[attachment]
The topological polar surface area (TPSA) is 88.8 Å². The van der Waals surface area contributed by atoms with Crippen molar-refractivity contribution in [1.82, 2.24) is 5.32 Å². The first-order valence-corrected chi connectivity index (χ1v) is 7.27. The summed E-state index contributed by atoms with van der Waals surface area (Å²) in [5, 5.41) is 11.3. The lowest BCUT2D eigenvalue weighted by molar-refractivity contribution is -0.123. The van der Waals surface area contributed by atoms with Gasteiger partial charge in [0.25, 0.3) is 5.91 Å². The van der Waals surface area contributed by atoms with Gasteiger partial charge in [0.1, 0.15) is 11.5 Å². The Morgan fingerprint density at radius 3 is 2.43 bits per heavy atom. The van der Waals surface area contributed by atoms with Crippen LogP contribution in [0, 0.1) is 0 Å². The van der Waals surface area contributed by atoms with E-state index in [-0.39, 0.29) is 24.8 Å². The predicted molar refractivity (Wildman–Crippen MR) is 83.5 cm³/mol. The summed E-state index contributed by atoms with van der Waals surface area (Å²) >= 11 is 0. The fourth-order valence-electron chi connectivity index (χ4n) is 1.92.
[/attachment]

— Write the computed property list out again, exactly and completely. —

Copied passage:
The topological polar surface area (TPSA) is 88.8 Å². The van der Waals surface area contributed by atoms with Crippen molar-refractivity contribution in [1.82, 2.24) is 5.32 Å². The first-order valence-corrected chi connectivity index (χ1v) is 7.27. The summed E-state index contributed by atoms with van der Waals surface area (Å²) in [5, 5.41) is 11.3. The lowest BCUT2D eigenvalue weighted by molar-refractivity contribution is -0.123. The van der Waals surface area contributed by atoms with Gasteiger partial charge in [0.25, 0.3) is 5.91 Å². The van der Waals surface area contributed by atoms with Gasteiger partial charge in [0.1, 0.15) is 11.5 Å². The Morgan fingerprint density at radius 3 is 2.43 bits per heavy atom. The van der Waals surface area contributed by atoms with Crippen LogP contribution in [0, 0.1) is 0 Å². The van der Waals surface area contributed by atoms with E-state index in [-0.39, 0.29) is 24.8 Å². The predicted molar refractivity (Wildman–Crippen MR) is 83.5 cm³/mol. The summed E-state index contributed by atoms with van der Waals surface area (Å²) >= 11 is 0. The fourth-order valence-electron chi connectivity index (χ4n) is 1.92.